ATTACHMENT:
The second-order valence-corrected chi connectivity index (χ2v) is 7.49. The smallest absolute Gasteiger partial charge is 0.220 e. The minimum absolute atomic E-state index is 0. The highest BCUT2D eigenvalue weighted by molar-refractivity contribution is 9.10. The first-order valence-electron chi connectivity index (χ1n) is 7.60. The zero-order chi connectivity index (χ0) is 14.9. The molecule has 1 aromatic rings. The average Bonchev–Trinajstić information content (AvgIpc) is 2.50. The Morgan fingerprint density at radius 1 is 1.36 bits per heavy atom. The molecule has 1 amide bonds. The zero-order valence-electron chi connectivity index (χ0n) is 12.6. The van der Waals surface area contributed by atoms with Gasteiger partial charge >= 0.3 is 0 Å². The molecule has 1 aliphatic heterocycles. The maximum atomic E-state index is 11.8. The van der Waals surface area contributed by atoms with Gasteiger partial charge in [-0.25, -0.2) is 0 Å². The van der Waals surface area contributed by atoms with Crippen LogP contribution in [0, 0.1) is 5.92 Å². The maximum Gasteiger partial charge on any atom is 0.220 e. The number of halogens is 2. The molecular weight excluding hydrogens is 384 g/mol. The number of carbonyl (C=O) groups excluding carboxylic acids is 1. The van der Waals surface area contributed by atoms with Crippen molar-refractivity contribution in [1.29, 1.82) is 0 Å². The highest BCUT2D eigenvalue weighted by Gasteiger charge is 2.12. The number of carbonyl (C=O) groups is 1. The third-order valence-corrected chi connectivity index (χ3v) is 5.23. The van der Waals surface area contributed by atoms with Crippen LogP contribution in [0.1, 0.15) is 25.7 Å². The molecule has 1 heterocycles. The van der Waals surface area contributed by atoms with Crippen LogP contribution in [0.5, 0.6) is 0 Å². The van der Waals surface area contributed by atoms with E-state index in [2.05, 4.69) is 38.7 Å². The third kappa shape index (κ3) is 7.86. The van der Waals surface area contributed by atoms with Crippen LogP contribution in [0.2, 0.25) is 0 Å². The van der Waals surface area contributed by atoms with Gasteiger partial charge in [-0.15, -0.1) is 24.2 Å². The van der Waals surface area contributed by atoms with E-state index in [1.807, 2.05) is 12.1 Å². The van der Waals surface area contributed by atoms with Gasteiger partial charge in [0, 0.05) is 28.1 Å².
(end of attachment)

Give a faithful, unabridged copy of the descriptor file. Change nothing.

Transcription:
The second-order valence-corrected chi connectivity index (χ2v) is 7.49. The smallest absolute Gasteiger partial charge is 0.220 e. The minimum absolute atomic E-state index is 0. The highest BCUT2D eigenvalue weighted by molar-refractivity contribution is 9.10. The first-order valence-electron chi connectivity index (χ1n) is 7.60. The zero-order chi connectivity index (χ0) is 14.9. The molecule has 1 aromatic rings. The average Bonchev–Trinajstić information content (AvgIpc) is 2.50. The Morgan fingerprint density at radius 1 is 1.36 bits per heavy atom. The molecule has 1 amide bonds. The zero-order valence-electron chi connectivity index (χ0n) is 12.6. The van der Waals surface area contributed by atoms with Gasteiger partial charge >= 0.3 is 0 Å². The molecule has 1 aliphatic heterocycles. The maximum atomic E-state index is 11.8. The van der Waals surface area contributed by atoms with Gasteiger partial charge in [-0.25, -0.2) is 0 Å². The van der Waals surface area contributed by atoms with Crippen LogP contribution in [0, 0.1) is 5.92 Å². The maximum Gasteiger partial charge on any atom is 0.220 e. The number of halogens is 2. The molecular weight excluding hydrogens is 384 g/mol. The number of carbonyl (C=O) groups excluding carboxylic acids is 1. The van der Waals surface area contributed by atoms with Crippen molar-refractivity contribution in [1.29, 1.82) is 0 Å². The highest BCUT2D eigenvalue weighted by Gasteiger charge is 2.12. The number of carbonyl (C=O) groups is 1. The third-order valence-corrected chi connectivity index (χ3v) is 5.23. The van der Waals surface area contributed by atoms with Crippen LogP contribution in [0.1, 0.15) is 25.7 Å². The molecule has 1 heterocycles. The van der Waals surface area contributed by atoms with Crippen LogP contribution in [0.5, 0.6) is 0 Å². The van der Waals surface area contributed by atoms with E-state index in [2.05, 4.69) is 38.7 Å². The third kappa shape index (κ3) is 7.86. The van der Waals surface area contributed by atoms with Crippen LogP contribution in [0.2, 0.25) is 0 Å². The van der Waals surface area contributed by atoms with Gasteiger partial charge in [-0.15, -0.1) is 24.2 Å². The van der Waals surface area contributed by atoms with E-state index in [1.807, 2.05) is 12.1 Å². The van der Waals surface area contributed by atoms with Gasteiger partial charge in [0, 0.05) is 28.1 Å².